Hearings on Cancer and the Poor, with Dr. Harold Freeman and the 1st National African Cancer Education
 meeting in Abuja, Nigeria helping to establish with first cancer prevention and control programs in that country. Dr. Jones is co-author of the congressional resolution designating the third full week in April as "National Minority Cancer Awareness Week." From 1989 to 1995, Dr. Jones was co-principal investigator of the National Black Leadership Initiative on Cancer, the first major minority outreach project sponsored by the National Cancer Institute. He has served on the board of directors of the National Coalition for Cancer Survivorship, the National Advisory Environmental Health Science Council for the National Institutes of Health (NIH), the Institute of Medicine’s Roundtable for Environmental Health Sciences, the Environmental Protection Agency’s Scientific Advisory Panel, the Benjamin Banneker Institute for Science and Technology, the Breast Cancer Integration Panel for the Department of Defense, the Partnership for Prevention, the National Patient Advocacy Foundation, and the Cancer Policy Institutes, just to name a few. For his work, the NIH/National Center on Minority Health and Health Disparities awarded Dr. Jones its Director’s Health Disparities Excellence Award.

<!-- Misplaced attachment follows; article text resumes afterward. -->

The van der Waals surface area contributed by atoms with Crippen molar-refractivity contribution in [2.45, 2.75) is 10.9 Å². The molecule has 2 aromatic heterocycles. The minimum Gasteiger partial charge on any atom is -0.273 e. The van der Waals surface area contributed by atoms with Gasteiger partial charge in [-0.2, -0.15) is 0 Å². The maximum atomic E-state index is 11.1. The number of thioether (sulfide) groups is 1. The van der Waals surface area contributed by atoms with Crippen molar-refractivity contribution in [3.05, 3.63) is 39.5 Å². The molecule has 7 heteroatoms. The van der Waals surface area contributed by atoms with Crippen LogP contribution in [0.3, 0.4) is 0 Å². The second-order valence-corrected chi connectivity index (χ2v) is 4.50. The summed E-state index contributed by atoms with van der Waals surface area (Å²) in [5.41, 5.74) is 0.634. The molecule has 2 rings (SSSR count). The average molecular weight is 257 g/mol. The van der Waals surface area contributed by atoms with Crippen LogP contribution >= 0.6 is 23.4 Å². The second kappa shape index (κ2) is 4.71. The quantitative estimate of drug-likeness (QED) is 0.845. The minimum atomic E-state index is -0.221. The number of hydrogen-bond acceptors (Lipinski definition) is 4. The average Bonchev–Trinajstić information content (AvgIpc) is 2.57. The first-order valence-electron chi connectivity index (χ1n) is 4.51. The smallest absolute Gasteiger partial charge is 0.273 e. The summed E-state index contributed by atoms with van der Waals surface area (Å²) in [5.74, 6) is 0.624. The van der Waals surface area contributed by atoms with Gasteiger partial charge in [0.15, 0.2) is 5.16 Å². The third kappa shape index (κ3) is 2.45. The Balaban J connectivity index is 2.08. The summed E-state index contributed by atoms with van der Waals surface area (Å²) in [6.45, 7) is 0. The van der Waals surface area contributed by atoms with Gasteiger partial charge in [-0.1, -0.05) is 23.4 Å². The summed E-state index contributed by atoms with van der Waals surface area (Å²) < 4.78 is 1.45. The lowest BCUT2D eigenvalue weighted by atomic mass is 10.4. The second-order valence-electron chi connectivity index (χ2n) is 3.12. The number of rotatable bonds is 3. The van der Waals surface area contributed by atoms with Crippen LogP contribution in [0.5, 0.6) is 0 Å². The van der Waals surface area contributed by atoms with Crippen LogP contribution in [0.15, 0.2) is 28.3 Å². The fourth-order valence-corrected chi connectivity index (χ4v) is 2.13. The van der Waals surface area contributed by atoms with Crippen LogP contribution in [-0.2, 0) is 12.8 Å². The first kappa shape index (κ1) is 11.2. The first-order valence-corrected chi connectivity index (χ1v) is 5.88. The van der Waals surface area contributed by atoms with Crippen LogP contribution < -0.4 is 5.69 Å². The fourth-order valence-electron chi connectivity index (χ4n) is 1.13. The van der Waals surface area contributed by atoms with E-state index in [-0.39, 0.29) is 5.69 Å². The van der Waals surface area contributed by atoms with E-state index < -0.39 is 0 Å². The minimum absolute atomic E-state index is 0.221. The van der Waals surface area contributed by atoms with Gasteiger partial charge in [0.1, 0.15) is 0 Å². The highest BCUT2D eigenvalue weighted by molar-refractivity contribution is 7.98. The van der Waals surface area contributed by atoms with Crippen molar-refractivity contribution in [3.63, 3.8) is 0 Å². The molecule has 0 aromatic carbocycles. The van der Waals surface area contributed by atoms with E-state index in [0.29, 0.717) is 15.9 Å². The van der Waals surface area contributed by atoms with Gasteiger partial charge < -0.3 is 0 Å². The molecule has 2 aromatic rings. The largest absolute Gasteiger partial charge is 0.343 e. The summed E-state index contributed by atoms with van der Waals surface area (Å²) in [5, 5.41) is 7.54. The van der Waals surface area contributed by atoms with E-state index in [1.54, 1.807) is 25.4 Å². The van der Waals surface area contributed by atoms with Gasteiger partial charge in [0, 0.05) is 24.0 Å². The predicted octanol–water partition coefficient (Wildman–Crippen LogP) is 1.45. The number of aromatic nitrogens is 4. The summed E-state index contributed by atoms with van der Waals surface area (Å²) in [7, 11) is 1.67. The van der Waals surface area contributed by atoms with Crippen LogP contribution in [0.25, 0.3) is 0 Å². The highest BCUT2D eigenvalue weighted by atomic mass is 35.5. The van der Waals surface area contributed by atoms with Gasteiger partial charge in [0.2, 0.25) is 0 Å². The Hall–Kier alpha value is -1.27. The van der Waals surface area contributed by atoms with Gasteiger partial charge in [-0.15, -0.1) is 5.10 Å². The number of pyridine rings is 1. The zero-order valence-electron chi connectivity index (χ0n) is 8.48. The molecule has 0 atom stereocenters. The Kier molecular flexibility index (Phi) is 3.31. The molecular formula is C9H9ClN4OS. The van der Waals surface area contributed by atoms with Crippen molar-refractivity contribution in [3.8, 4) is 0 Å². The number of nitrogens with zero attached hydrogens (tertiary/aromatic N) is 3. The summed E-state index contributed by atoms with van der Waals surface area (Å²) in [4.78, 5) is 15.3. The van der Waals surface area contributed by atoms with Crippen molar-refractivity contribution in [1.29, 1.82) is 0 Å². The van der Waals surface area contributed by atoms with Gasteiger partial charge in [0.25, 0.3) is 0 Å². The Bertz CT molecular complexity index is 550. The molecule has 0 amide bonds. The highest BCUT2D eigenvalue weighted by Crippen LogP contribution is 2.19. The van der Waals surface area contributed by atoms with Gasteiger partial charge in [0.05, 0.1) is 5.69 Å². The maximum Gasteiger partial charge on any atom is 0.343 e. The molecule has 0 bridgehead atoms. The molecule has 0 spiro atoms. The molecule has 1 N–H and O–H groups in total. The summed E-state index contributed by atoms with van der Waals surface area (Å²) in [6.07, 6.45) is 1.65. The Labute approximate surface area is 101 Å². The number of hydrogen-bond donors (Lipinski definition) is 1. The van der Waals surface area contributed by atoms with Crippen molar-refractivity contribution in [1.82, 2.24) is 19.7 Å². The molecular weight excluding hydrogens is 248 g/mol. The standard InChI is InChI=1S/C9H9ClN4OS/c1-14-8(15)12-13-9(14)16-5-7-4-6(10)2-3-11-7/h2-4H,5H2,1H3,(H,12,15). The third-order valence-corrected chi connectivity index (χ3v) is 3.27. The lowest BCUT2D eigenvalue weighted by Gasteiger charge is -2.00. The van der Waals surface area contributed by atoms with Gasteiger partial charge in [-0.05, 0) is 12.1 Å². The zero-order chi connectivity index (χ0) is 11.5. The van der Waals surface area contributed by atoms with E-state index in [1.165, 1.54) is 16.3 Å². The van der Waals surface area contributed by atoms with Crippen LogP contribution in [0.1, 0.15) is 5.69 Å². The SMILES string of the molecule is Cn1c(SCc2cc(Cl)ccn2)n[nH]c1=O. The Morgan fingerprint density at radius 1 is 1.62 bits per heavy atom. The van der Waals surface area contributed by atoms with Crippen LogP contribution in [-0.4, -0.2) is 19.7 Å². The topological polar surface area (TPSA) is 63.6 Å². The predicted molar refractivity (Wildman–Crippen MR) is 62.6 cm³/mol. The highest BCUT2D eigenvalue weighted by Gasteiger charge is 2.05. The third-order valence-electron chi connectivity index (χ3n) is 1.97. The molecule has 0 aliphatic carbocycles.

As a scientist, Dr. Jones has done extensive research
 into the relationship between hormones, diet and endocrine responsive tumors. He has presented his work both nationally and internationally and has published over 150 scientific articles ranging from hormonal carcinogenesis to health policy. He has served as the PI on a number of NIH grants, including “The Women’s Health Eating and Living Study,” an NCI grant studying the role of diet on prevention recurrence of second primaries in breast cancer survivors, the Centers of Excellence for Community Partnership, Outreach, Research & Training from the National Center on Minority Health & Health Disparities and the Centers for Medicare and Medicaid Cancer Prevention and Treatment Demonstration grant titled: “ Facilitated Assistance, Research, & Outreach Services ” establishing the first patient navigation program at the University of Texas M.D. Anderson Cancer Center. Such programs are now being mandated across the country. Over his academic career, Dr. Jones has received over than $40 million in research and educational grants.

Lastly, Dr. Jones has been thrice honored on the floor of the US Congress for all of his work, both scientifically as well as in addressing health inequities. He has also been selected by HistoryMakers as one of the top 180 African American scientists whose stories are now archived for future generations to view in the Library of Congress.

Dr. Jones is married to Marion C. Jones, a retired special education teacher. They have two adult children, Dr. Tamisha Elise Jones, a pediatrician in Houston and Troy Jones, a software engineer in Dallas as well as three grandchildren Cole, Tate and Cass.

We wish Dr. Jones much success in his stated goal of moving Prairie View A&M University College of Nursing toward being one of the premier research centers on health disparities by it centennial anniversary.